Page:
ALT tumours are frequently inactivated for ATRX, yet inherited mutations in ATRX (underlying the ATR-X syndrome) do not have appreciable effects on cancer predisposition. The loss of ATRX is therefore necessary but not sufficient for ALT, and additional events are required for ALT activation. By searching public cancer genome databases, we identified H3.3G34R and IDH1R132H as potential mutations which may collaborate with ATRX to induce ALT in glioblastomas affecting younger age groups. By creating primary cell models of ALT using mouse ES cells, we discovered that combined mutations of H3.3G34R and ATRX are required to activate ALT, and H3.3G34R promotes ALT by inhibiting the KDM4B histone demethylase at telomeres. We demonstrate in mouse ES cells that H3.3G34R and Kdm4b−/− are functionally equivalent in promoting ALT, and it is highly likely that IDH1R132H acts in the same pathway. Furthermore, ectopic expression of KDM4B induces telomere damage in ALT-positive cells. Our data suggest that loss of KDM4B is required for ALT, and provides the first example of ALT activation in a primary cell model by manipulating four defined factors: inactivation of telomerase, TP53 checkpoint, ATRX, and KDM4B (either H3.3G34R or Kdm4b−/−).
The maintenance of telomeres in ALT requires many DNA repair proteins12,13 and this complex process is dependent on the formation of phase-separated APBs at ALT telomeres5,14,15. APBs are one of the defining hallmarks of ALT and removal of APBs in ALT cancer lines results in telomere shortening and damage49,50. In addition, the coalescence of APB condensates may promote telomere clustering/recombination which is required for telomere DNA synthesis in ALT14,51,52. As telomeres are heterochromatic, formation of APBs is likely dependent on HP1α which is known to be a strong driver of phase separation42,43. The binding of HP1α is dependent on H3K9me344, the modification demethylated by KDM4B. In normal cells, KDM4B most likely plays a role in controlling chromatin accessibility by antagonising H3K9me3/HP1α at telomeres36. This appears to be particularly important for facilitating DNA replication, as knockout (Kdm4b−/−) or inhibition (IDH1R132H) of KDM4B leads to increased replication stress and DNA damage at telomeres. However, in ALT cells the continued demethylase activity of KDM4B at telomeres could become a liability in the absence of ATRX-mediated heterochromatin assembly, as further losses of H3K9me3/HP1α could create a chromatin environment incompatible with formation of APBs. Supporting this, ectopic expression of KDM4B in established ALT cancer lines leads to dissociation of APBs and increased DNA damage at telomeres. Conversely, inhibition (H3.3G34R, IDH1R132H) or knockout (Kdm4b−/−) of KDM4B leads to increased H3K9me3 and HP1α at telomeres and facilitates APB formation in our mutant cell lines.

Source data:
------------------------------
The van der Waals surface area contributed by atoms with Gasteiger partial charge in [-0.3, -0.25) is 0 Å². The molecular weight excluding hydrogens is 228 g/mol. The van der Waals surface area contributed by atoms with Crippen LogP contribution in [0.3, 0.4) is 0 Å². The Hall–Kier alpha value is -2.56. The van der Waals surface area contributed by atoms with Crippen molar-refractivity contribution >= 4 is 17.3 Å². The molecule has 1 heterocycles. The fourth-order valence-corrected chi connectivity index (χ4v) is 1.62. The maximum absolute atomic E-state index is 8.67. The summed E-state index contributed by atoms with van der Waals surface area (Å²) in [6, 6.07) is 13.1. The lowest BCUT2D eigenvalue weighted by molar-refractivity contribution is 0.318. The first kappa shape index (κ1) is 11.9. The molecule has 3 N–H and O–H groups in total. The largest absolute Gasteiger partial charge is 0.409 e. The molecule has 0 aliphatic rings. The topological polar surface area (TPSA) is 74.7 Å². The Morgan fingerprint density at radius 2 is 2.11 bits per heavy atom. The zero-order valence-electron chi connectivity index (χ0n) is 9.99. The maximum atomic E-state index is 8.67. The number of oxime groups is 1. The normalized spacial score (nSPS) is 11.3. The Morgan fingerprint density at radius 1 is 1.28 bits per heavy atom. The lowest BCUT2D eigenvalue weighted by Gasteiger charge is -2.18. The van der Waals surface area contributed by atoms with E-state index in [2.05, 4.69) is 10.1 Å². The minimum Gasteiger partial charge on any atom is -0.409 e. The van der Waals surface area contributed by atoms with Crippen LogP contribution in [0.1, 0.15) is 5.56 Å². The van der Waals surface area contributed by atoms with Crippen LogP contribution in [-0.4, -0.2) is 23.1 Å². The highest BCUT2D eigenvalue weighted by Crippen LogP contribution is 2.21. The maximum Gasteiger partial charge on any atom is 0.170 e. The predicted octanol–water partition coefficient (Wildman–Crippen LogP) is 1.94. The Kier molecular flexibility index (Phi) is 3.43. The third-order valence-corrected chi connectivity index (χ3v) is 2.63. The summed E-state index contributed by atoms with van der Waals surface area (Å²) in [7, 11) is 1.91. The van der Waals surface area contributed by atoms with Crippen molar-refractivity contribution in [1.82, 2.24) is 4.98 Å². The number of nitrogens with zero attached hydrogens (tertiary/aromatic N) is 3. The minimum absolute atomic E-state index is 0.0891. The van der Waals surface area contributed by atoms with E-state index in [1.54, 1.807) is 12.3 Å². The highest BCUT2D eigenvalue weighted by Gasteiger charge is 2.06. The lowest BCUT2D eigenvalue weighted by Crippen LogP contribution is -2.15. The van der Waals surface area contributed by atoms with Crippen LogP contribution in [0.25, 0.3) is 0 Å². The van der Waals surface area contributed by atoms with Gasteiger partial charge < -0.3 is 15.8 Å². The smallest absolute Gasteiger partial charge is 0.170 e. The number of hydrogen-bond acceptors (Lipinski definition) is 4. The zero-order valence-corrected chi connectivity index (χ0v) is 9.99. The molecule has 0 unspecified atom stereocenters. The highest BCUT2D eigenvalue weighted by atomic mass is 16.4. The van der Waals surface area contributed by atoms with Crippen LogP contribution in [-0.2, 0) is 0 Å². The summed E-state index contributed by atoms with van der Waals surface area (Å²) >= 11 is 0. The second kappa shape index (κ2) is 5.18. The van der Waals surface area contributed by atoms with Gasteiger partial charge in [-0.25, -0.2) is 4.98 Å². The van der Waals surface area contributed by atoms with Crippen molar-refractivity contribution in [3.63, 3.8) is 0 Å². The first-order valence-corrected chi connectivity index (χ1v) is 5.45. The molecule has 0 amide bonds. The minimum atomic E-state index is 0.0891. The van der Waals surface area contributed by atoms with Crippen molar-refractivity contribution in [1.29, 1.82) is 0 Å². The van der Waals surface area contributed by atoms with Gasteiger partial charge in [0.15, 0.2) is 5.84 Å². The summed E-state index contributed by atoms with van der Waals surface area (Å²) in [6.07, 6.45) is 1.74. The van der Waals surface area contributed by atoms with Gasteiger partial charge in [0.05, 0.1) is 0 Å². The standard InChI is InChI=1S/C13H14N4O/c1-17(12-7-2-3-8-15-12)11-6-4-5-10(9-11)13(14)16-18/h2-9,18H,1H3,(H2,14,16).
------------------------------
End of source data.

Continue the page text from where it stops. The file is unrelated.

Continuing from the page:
However, we note a quiescent period occurring in between the telomere crisis, and the nucleation of APBs and telomere lengthening in our cell models. This period likely represents the initiation phase of ALT which may include events such as the recruitment of factors, and execution of processes that stabilise and prepare telomeres for lengthening. To date, most investigations have been conducted on ALT cell lines derived from advanced cancers when the process of ALT is well underway. As a result, very little is known about the initiation and early phases of ALT. As we have now established a cell model which reliably undergoes ALT, it should now be possible to investigate these early stages in more detail. In addition, we cannot exclude the possibility that additional factors may be involved in activating ALT during telomere crisis. For example, loss of telomerase may be directly required for ALT activation. While previous studies in human cancer cell lines have shown that expression of telomerase (TERT) does not abolish ALT activity53, inhibition of telomerase in a mouse cancer model can induce ALT54. Furthermore, a number of studies have reported the non-canonical role of telomerase in telomeric chromatin maintenance and resolution of DNA damage, in addition to its function in telomere DNA elongation55,56. It remains to be clarified how telomerase loss may contribute to ALT, and if it suppresses ALT by removing telomeric intermediates that arise during telomeric replication stress or crisis.